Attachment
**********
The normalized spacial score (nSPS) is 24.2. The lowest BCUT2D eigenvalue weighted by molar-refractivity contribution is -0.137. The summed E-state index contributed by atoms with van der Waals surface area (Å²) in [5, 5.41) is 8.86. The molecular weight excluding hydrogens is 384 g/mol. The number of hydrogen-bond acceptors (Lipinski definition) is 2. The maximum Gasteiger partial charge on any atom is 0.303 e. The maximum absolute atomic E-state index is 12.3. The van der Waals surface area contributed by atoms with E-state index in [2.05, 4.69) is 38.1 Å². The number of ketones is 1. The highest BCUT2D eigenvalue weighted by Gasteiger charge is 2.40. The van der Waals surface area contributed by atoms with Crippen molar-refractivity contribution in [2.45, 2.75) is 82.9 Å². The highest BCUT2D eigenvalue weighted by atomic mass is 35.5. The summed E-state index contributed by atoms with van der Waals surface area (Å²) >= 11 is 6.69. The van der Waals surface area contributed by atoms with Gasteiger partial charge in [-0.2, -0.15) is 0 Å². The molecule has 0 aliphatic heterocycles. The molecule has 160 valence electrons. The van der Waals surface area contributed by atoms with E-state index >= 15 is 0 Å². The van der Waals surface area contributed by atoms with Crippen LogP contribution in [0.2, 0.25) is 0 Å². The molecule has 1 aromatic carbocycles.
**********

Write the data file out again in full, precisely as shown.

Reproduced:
The normalized spacial score (nSPS) is 24.2. The lowest BCUT2D eigenvalue weighted by molar-refractivity contribution is -0.137. The summed E-state index contributed by atoms with van der Waals surface area (Å²) in [5, 5.41) is 8.86. The molecular weight excluding hydrogens is 384 g/mol. The number of hydrogen-bond acceptors (Lipinski definition) is 2. The maximum Gasteiger partial charge on any atom is 0.303 e. The maximum absolute atomic E-state index is 12.3. The van der Waals surface area contributed by atoms with E-state index in [2.05, 4.69) is 38.1 Å². The number of ketones is 1. The highest BCUT2D eigenvalue weighted by Gasteiger charge is 2.40. The van der Waals surface area contributed by atoms with Crippen molar-refractivity contribution in [2.45, 2.75) is 82.9 Å². The highest BCUT2D eigenvalue weighted by atomic mass is 35.5. The summed E-state index contributed by atoms with van der Waals surface area (Å²) >= 11 is 6.69. The van der Waals surface area contributed by atoms with Gasteiger partial charge in [-0.2, -0.15) is 0 Å². The molecule has 0 aliphatic heterocycles. The molecule has 160 valence electrons. The van der Waals surface area contributed by atoms with E-state index >= 15 is 0 Å². The van der Waals surface area contributed by atoms with Crippen LogP contribution in [0.2, 0.25) is 0 Å². The molecule has 1 aromatic carbocycles.